10 Takeaways from the Digital Summit

I have been lucky/smart enough to attend Philadelphia’s Digital Summit the past couple years. Like its inaugural year, his year’s conference delivered a lot of value for its money, with a day and a half of back-to-back 30-minute sessions covering everything from SEO to content marketing to social media to UX and design.

It’s a geek fest full of smart people, engaging speakings and plenty of wine, snacks, and cross-pollination.

The pace is fast enough, that I like to review my notes each year and write out the big lessons and actionable ideas so I don’t lose them as I settle back into my busy routines. Some of it is cutting edge, but much of what comes up is a simple reminder of things I know I should be doing.

So with that, here are my take-aways for this year’s Digital Summit.

1. To win at SEO over the long haul, put your user at the center of everything you do on your website. Forget keyword stuffing, crammed footer links and tag, and other tricks.You can’t game Google; algorithms change Instead, focus your energy on optimizing your site for your users! Site speed, responsiveness, and excellent content will always be rewarded.

2. Understand and speak to your audience at both ends of the spectrum. Instead of a single, shallowly drawn avatar of your customer, sketch out two or three typical but different users. Use data to guide you and shape massaging to meet all of their needs, in a unified voice or two or more navigations paths on your website.

3. Customize your email marketing to your user, not just who they are, but where they are in the sales funnel and how they interact with your website and email content. Data can and should drive everything. Email blasts are of very limited use or effectiveness in overcrowded inboxes.

4. Repurpose your best content for use on different channels. Information for a well-researched blog post can spin off into a Pinterest-friendly infographic, a brief video synopsis for Youtube and Facebook, and an audio summary on a podcast. Bundle content from a few big posts to make a valuable whitepaper, or parcel it out in small servings over an email campaign.

5. Optimize your content for each medium, and only do as many as you can do well. Take time to understand and use the best practices of each of your platforms. That might mean holding off on Snapchat and Instagram until you get Facebook right. Or waiting on video until you get the photos up to snuff on your website.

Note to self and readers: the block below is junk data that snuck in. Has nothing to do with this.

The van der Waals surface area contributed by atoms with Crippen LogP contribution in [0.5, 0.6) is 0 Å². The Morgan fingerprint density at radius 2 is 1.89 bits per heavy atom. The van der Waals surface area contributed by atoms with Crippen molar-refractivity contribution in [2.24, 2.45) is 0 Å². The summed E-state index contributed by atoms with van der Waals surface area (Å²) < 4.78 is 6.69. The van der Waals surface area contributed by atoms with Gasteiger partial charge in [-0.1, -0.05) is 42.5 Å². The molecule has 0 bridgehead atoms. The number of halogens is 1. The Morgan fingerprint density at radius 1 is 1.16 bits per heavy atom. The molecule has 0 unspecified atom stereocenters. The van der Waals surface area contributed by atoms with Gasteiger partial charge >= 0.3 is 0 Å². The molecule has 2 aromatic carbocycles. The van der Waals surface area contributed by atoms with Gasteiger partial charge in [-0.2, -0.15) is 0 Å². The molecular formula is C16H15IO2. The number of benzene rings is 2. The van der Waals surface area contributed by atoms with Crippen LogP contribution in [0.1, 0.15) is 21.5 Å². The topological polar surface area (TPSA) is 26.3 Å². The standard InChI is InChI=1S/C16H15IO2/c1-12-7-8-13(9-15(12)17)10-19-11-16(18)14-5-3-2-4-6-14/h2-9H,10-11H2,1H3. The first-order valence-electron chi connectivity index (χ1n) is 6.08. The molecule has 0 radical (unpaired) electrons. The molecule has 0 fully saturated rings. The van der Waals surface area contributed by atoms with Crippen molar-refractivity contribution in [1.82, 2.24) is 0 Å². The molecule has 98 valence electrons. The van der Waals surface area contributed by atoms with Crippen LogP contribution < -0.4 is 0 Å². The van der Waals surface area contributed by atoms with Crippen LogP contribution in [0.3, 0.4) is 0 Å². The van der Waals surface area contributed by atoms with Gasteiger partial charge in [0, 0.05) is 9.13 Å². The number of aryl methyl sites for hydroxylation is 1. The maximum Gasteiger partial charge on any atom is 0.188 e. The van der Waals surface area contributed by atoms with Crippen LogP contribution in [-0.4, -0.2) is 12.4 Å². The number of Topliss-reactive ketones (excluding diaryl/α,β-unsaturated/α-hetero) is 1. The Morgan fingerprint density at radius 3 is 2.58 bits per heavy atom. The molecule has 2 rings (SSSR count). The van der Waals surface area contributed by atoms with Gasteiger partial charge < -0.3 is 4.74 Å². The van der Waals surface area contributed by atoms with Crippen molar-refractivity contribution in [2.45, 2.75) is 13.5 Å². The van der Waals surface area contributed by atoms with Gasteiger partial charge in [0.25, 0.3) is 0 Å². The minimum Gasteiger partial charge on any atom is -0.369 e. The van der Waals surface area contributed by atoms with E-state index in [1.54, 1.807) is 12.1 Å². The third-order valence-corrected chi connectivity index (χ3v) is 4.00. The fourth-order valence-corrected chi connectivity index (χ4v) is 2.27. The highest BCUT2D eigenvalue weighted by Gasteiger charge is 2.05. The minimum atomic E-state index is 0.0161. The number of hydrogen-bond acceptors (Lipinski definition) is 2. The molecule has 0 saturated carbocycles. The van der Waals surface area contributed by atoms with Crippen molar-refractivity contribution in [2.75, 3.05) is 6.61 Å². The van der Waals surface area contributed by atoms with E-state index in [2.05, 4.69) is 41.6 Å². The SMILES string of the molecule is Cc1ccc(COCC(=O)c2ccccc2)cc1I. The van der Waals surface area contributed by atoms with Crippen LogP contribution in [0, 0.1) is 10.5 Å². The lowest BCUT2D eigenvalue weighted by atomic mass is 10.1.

6. Clean up your email list! If people aren’t opening your emails, purge them from the list. It will improve your open rates and deliverability. Maybe send a re-engagement last-chance email to allow them to respond, but purge them if they don’t respond. If they aren’t opening and reading your stuff, you’re spamming them!

7. Audit your own digital communications periodically. Sign up for emails and catalogs and navigate the website like a customer would. Notice any glitches or missed opportunities in your autoresponders and automation, and make important adjustments. Review transactional communications as well as marketing messages with a critical eye. Do this regularly.

8. Test usability on your website if you haven’t. It need not be an ordeal if you are a small company with a limited budget. Recruit 5-7 friends and acquaintances who resemble your target user, and ask them to execute a task on your website. Sit next to them and observe, take notes, and learn. Focus on one specific task at a time. If two or more people fumble on a click through or hit the same point of friction, you know what you need to fix.

10. Find your tribe, and think small. Focus on your audience and speak to them, not to the public at large. Stand out. Take chances, and know you will lose some people along the way, but the ones who get you will stay loyal. The ones who fall away were not your optimal audience anyway. Create and deliver work of value. (Yes, Seth Godin spoke at this year’s summit.)


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